Planetary Models for Asteroseismology


  • Call:

    IDPASC Portugal - PHD Programme 2015

  • Academic Year:

    2015 / 2016

  • Domain:


  • Supervisor:

    Mario J. P. F. G. Monteiro

  • Co-Supervisor:

  • Institution:

    Universidade do Porto

  • Host Institution:

    Instituto de Astrofisica e Ciencias do Espaco

  • Abstract:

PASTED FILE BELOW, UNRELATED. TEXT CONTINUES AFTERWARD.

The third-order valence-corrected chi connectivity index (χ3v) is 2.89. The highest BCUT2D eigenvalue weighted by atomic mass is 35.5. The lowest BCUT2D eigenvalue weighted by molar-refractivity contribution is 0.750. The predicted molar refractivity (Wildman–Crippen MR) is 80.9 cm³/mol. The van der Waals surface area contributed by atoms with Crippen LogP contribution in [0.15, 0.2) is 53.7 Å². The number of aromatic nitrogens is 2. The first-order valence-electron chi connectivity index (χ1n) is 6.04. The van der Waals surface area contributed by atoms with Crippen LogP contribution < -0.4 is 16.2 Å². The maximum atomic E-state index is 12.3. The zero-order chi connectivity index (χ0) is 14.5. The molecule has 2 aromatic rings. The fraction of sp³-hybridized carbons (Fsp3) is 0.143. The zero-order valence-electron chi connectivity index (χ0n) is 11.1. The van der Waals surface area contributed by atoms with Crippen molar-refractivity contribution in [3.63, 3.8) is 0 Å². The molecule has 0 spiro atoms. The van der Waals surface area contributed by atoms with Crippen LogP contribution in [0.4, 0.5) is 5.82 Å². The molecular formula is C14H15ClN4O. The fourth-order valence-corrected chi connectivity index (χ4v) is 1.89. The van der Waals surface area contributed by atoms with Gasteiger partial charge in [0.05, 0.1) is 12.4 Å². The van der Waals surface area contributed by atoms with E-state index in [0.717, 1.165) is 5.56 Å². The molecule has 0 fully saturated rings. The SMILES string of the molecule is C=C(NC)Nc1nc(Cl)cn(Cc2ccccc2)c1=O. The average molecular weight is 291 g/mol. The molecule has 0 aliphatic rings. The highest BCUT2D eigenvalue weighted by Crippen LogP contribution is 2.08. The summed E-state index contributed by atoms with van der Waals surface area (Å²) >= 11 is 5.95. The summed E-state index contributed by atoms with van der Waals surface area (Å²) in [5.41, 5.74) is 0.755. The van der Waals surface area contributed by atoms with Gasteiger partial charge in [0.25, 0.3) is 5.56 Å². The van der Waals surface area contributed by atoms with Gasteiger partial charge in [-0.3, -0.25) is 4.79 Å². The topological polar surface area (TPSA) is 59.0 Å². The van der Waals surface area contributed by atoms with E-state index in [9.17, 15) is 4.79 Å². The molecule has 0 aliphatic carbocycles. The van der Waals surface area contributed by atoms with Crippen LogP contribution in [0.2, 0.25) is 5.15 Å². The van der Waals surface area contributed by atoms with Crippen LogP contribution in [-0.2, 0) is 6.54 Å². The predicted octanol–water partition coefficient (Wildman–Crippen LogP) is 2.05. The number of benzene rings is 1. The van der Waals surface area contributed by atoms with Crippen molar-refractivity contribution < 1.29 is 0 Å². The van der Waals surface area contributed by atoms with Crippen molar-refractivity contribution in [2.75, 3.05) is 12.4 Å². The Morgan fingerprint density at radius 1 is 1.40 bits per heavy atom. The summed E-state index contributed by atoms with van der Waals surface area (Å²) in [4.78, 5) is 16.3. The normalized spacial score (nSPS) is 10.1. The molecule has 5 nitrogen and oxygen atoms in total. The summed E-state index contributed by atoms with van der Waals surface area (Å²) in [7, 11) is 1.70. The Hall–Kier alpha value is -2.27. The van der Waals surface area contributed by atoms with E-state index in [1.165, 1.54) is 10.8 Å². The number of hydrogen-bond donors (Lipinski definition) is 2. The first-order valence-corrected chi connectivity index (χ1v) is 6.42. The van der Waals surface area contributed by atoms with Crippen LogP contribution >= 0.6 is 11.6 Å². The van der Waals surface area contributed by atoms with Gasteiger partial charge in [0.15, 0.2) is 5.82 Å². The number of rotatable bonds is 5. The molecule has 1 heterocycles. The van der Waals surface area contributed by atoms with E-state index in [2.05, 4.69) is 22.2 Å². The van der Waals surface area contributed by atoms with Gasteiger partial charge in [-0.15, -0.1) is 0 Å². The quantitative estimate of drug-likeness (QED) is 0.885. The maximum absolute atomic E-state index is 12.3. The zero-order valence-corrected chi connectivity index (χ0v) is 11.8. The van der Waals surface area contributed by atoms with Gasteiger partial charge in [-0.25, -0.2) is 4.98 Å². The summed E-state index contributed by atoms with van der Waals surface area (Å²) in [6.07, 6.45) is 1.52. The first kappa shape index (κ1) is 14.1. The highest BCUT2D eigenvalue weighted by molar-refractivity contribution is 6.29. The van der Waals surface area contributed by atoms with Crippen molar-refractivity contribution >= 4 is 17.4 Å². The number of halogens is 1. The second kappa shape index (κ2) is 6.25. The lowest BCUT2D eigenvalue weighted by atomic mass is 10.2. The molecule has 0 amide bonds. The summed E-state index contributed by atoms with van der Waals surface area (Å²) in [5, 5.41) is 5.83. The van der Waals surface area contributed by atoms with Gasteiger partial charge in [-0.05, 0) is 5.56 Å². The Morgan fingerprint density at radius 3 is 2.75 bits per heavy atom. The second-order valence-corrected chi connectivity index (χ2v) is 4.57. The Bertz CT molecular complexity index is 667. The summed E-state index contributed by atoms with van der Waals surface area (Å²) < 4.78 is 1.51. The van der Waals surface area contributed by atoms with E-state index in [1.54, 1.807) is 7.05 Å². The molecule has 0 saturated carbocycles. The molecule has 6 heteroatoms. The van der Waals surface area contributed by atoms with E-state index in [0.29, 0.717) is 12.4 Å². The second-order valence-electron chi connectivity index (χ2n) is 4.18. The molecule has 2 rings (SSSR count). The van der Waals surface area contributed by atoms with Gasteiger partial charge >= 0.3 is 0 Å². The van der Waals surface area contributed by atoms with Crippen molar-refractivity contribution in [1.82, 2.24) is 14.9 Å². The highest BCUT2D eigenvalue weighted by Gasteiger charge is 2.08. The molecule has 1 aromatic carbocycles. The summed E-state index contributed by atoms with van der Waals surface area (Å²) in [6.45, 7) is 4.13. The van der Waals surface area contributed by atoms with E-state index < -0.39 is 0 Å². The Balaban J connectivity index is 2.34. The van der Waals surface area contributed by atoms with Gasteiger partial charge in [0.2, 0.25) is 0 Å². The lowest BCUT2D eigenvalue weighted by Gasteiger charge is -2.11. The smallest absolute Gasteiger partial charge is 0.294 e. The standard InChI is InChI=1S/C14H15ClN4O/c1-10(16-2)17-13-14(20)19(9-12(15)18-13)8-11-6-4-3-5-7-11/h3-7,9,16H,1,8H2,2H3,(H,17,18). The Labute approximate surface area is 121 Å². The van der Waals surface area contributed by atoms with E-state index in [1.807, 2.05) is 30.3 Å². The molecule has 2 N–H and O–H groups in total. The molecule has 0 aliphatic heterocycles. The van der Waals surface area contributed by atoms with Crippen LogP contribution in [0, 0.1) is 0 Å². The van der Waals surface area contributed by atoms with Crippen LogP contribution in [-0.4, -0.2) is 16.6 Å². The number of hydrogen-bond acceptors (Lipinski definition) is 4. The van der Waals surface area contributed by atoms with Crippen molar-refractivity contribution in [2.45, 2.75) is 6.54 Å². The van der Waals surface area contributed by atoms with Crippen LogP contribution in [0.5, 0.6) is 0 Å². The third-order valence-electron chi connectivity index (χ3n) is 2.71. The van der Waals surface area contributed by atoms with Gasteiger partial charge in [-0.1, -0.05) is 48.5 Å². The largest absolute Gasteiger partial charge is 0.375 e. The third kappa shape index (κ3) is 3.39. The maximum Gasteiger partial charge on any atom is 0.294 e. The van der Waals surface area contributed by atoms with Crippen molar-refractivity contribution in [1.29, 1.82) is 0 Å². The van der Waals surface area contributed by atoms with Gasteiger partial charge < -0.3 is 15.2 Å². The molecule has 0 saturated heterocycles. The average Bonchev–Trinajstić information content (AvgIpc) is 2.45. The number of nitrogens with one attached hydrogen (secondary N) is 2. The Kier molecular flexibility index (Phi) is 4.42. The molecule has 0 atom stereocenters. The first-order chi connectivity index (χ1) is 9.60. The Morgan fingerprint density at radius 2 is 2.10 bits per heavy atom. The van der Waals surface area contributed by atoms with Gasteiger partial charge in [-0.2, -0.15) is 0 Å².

The calculation of interior models for planets is still strongly dependent on several unknowns. Namely the equation of state in the regimes expected to exist in the interior of those planets (including for solids, melting metals, liquids and gas) and the unknown interior chemical composition and stratification in those planets. Therefore, new tools to validate planetary models are required. These may be used to study the planets in the solar system, but space mission in preparation hold the promise of extending those studies to planets in other stars. The present PhD work plan will focus on using the basic structure and evolution equations to model different planet interior configurations with the quality required to perform global seismic studies of those models. The student will develop numerical codes to implement the structure equations and the physics adequate for specific populations of planets. This will be done in order to obtain a structure that is precise and adequately described for obtaining the seismic properties of the models. When this goal is achieved specific seismic indices for studying different planets and interior configurations will be explored in order to build a reference set of tools that can be used for probing some of the planets in the solar system. The proposed project is mostly theoretical, involving a major component on developing numerical codes. These are needed to provide a theoretical overview on how the equation of state and chemical stratification give global seismic indices able to identify the key components of the interior structure of planets. These models and the seismic tools will be used to predict how future observations should be planned and to establish what the new physics may be required to fit the data we expect to collect. The outcome of the project will support a new vision for the next generation of space missions being planned to characterize in detail the full range of planets being discovered.